TCS Daily


Not So Cool Brittania

By Craig Winneker - April 6, 2005 12:00 AM

As usual, Tony Blair finds himself on the horns of a political dilemma: the whim of public opinion leads him one way, and reality struggles to pull him in another.

Bruised and battered in the polls from his support for the US-led invasion of Iraq and for a European constitution, the UK prime minister has latched onto climate change as a way to boost his standing with the electorate. Blair now promises to make reduction of greenhouse gases -- a euphemistic phrase that really means "make people use less energy" -- the number-one issue on the international diplomatic stage. That there are other more pressing issues -- global terrorism, killer diseases, poverty reduction, to name just a few -- seems not to matter to him.

(And, in true Blair fashion, he has managed to hedge his bets. "If the science is right, then not immediately, but growing over a period of time - certainly over 30-40 years, well within the life-time of my kids, this is going to be a major, major issue," he said in a television interview in February. If the science is right? That's a flimsy peg on which to hang international diplomacy and the global economy.)

Some recent developments on the emissions-reduction front are revealing -- and frightening. First was the convocation last month in London of a Round Table, at which environment ministers from all over the world met to discuss post-Kyoto emissions-reduction strategy. As everyone, including the Kyoto Protocol's most fervent supporters, admits, the treaty will do little if anything to reverse global warming trends by the time the sun sets on its provisions in 2012. So this particular Round Table gathered to launch a quest for a longer-term goal even more elusive than the Holy Grail: massive cuts in emissions that will make Kyoto pale in comparison.

Then, later in March, EU environment ministers essentially ratified this idea, proclaiming their intention to reduce emissions by as much as 80 percent by the year 2050. Forget Kyoto -- and forget Lisbon while you're at it.

You'd think European leaders would be concerned about how they will ever achieve their professed desire to create "growth and jobs" and not looking for new ways to hamstring economic development by requiring deep cuts in energy use. But the day the Kyoto Protocol took effect, February 16, witnessed an outpouring of pious observance more suited to a new religious holiday than what will eventually prove to be a footnote to a dubious policy achievement.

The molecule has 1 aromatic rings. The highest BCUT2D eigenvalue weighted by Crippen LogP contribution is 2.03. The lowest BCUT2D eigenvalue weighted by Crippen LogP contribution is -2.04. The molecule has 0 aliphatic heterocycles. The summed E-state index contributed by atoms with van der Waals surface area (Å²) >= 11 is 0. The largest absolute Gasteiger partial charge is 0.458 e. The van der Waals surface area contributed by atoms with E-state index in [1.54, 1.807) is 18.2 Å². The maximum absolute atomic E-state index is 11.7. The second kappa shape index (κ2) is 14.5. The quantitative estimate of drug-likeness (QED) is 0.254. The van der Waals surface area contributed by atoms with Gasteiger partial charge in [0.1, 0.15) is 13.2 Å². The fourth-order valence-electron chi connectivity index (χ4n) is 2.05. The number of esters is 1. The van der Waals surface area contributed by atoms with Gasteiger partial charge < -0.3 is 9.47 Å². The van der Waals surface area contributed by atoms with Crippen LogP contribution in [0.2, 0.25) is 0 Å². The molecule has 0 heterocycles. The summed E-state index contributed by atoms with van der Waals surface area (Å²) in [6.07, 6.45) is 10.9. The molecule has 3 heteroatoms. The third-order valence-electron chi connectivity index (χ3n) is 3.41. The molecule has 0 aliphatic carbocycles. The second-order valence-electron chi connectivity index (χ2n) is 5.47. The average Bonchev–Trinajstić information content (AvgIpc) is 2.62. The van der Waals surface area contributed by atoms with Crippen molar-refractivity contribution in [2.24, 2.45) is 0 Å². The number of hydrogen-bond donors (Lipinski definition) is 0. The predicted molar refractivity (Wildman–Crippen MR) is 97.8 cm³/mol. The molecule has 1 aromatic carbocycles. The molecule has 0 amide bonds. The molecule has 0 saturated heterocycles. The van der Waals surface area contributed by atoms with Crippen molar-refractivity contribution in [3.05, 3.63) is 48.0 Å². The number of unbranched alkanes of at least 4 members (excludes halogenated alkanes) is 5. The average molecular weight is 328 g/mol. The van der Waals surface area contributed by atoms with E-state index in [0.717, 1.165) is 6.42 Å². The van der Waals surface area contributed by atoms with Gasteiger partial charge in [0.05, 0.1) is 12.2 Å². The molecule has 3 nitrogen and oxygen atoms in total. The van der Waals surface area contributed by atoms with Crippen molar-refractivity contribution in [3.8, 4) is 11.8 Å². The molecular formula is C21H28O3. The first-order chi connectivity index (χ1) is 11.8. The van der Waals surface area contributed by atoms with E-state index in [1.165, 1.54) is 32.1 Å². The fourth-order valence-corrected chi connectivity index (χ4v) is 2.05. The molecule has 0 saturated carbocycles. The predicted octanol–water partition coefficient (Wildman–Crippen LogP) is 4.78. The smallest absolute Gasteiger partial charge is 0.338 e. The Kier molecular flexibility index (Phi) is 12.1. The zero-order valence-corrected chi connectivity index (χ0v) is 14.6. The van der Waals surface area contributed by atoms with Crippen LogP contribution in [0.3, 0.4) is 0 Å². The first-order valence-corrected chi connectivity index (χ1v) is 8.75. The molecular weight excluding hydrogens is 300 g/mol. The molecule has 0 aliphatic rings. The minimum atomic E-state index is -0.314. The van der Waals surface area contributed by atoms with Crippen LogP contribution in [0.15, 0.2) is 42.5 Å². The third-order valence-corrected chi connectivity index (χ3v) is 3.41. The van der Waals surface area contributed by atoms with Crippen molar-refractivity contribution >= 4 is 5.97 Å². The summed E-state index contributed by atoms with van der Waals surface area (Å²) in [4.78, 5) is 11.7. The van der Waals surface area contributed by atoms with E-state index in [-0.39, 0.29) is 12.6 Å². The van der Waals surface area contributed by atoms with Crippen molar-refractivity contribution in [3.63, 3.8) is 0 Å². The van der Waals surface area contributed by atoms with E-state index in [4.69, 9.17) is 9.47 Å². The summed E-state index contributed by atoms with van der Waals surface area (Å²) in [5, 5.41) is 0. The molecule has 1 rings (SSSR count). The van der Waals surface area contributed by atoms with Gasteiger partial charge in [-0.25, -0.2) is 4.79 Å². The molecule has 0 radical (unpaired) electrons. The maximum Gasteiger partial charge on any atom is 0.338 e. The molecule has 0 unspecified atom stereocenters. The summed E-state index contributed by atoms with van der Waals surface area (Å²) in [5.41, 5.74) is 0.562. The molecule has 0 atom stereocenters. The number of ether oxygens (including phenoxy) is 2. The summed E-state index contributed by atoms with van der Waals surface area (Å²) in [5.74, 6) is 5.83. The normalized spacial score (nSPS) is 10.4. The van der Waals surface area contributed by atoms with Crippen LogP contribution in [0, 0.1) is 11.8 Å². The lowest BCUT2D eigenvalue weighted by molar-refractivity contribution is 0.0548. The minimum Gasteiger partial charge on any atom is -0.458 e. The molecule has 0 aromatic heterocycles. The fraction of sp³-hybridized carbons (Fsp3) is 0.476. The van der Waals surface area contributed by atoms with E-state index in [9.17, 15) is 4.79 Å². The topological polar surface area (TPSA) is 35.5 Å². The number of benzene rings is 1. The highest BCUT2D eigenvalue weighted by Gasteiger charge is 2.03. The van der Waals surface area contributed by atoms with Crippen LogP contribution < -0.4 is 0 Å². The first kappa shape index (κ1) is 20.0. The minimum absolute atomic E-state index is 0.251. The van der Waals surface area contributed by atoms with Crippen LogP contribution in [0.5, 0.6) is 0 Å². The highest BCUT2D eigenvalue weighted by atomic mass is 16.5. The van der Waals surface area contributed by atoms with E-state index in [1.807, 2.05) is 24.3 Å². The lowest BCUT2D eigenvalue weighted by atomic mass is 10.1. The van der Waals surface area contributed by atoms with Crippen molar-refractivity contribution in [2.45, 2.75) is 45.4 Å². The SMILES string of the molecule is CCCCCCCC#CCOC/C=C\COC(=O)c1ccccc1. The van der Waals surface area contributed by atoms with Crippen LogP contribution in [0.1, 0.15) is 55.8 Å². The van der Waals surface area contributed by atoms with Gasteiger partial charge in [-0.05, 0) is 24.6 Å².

In the weeks since that dizzying day it has become clear that even if Kyoto doesn't mean much in and of itself, it represents the thin end of the wedge.

The problem of course is that while environmentalists are calling for more action and politicians are making promises, few people are actually living up to the current treaty's provisions. Just this week comes word that the UK will miss its Kyoto targets. In fact, the country's emissions last year were 1.5 percent higher than in 2003, and according to the BBC are now higher than at any time since the Labour government took power in 1997.

The reactions from environmental activists to this news were predictably ominous. "The policy package they have isn't working," said a Friends of the Earth campaigner. "They need to make radical changes to it, a completely different approach, much more top-down management of emissions across the economy."

Now there's a thought chilling enough to combat global warming all by itself. But even more revealing was the response from Blair's government. It blamed the rise in emissions on growing energy demand. Growing energy demand goes hand in hand with a growing economy. Nevertheless, Blair pushes such anti-growth ideas as energy taxes. At a conference in Melbourne this week, his minions will try to convince other governments to make energy-reduction a top priority.

This, the newspapers and the environmental activists say, will require much more than Kyoto. When the treaty took effect the French paper Libération called it "one small step for diplomacy, but one giant leap for humanity". However it warned that Kyoto is a document "from which we should expect no miracles". Rather, it is "a first step.... Another future is conceivable."

What will that future look like? Well, perhaps if the editors of Libé -- and the anti-automobile Mayor of London and the cataclysmists who gathered in Melbourne this week and perhaps even the UK prime minister himself -- have their way, it will be very cold indeed. In fact, forget the French 35-hour week (which was enshrined as part of Europe's cherished social model and a bulwark against unemployment). Why not go to a ten-hour work-week? If no one is working, nobody commuting, no factories operating, there are fewer emissions. Or how about 52-weeks of vacation? Many former members of the German and French workforces are already on this energy-saving plan. It is going wonderfully for them, and even comes with monthly checks. Never mind that the next generation won't be able to get the same deal.

Yes, these ideas are absurd, but they are probably more realistic than the ones soon to be emitted from the brains of Blair and Co. The UK prime minister is about to learn another tough political lesson: Talk is cheap. Cutting emissions is expensive.

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